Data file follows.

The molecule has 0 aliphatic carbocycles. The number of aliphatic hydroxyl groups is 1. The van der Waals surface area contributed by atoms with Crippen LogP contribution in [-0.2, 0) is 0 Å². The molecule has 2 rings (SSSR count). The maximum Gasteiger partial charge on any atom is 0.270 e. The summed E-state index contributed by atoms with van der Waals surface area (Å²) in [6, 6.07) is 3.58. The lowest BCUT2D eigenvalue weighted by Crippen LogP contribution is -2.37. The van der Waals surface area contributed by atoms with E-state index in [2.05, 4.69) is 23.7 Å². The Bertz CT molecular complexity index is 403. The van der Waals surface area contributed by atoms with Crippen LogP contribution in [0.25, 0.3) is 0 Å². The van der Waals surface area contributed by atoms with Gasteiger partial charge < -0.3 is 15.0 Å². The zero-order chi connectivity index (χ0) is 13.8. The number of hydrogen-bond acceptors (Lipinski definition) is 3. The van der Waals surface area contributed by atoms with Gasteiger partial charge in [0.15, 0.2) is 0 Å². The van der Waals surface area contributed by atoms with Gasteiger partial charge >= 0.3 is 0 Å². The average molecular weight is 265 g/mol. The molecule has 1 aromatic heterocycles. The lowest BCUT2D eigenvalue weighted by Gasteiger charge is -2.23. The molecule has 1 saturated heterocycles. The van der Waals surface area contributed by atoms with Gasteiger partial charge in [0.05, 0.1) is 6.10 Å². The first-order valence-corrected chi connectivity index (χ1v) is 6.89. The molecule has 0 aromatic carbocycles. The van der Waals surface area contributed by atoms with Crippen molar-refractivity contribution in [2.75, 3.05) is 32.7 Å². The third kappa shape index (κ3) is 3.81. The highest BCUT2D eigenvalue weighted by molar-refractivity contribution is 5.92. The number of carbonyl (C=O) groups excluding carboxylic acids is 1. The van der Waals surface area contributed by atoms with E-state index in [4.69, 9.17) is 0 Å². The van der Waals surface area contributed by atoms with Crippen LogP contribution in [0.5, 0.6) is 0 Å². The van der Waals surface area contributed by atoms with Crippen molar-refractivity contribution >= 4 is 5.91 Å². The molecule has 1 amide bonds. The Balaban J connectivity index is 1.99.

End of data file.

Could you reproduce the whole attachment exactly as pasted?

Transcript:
The molecule has 0 aliphatic carbocycles. The number of aliphatic hydroxyl groups is 1. The van der Waals surface area contributed by atoms with Crippen LogP contribution in [-0.2, 0) is 0 Å². The molecule has 2 rings (SSSR count). The maximum Gasteiger partial charge on any atom is 0.270 e. The summed E-state index contributed by atoms with van der Waals surface area (Å²) in [6, 6.07) is 3.58. The lowest BCUT2D eigenvalue weighted by Crippen LogP contribution is -2.37. The van der Waals surface area contributed by atoms with E-state index in [2.05, 4.69) is 23.7 Å². The Bertz CT molecular complexity index is 403. The van der Waals surface area contributed by atoms with Crippen LogP contribution in [0.25, 0.3) is 0 Å². The van der Waals surface area contributed by atoms with Gasteiger partial charge < -0.3 is 15.0 Å². The zero-order chi connectivity index (χ0) is 13.8. The number of hydrogen-bond acceptors (Lipinski definition) is 3. The van der Waals surface area contributed by atoms with Gasteiger partial charge in [0.15, 0.2) is 0 Å². The van der Waals surface area contributed by atoms with Gasteiger partial charge >= 0.3 is 0 Å². The average molecular weight is 265 g/mol. The molecule has 1 aromatic heterocycles. The lowest BCUT2D eigenvalue weighted by Gasteiger charge is -2.23. The molecule has 1 saturated heterocycles. The van der Waals surface area contributed by atoms with Gasteiger partial charge in [0.05, 0.1) is 6.10 Å². The first-order valence-corrected chi connectivity index (χ1v) is 6.89. The molecule has 0 aromatic carbocycles. The van der Waals surface area contributed by atoms with Crippen molar-refractivity contribution in [2.75, 3.05) is 32.7 Å². The third kappa shape index (κ3) is 3.81. The highest BCUT2D eigenvalue weighted by molar-refractivity contribution is 5.92. The number of carbonyl (C=O) groups excluding carboxylic acids is 1. The van der Waals surface area contributed by atoms with E-state index in [4.69, 9.17) is 0 Å². The van der Waals surface area contributed by atoms with Crippen LogP contribution in [0.5, 0.6) is 0 Å². The van der Waals surface area contributed by atoms with Crippen molar-refractivity contribution >= 4 is 5.91 Å². The molecule has 1 amide bonds. The Balaban J connectivity index is 1.99.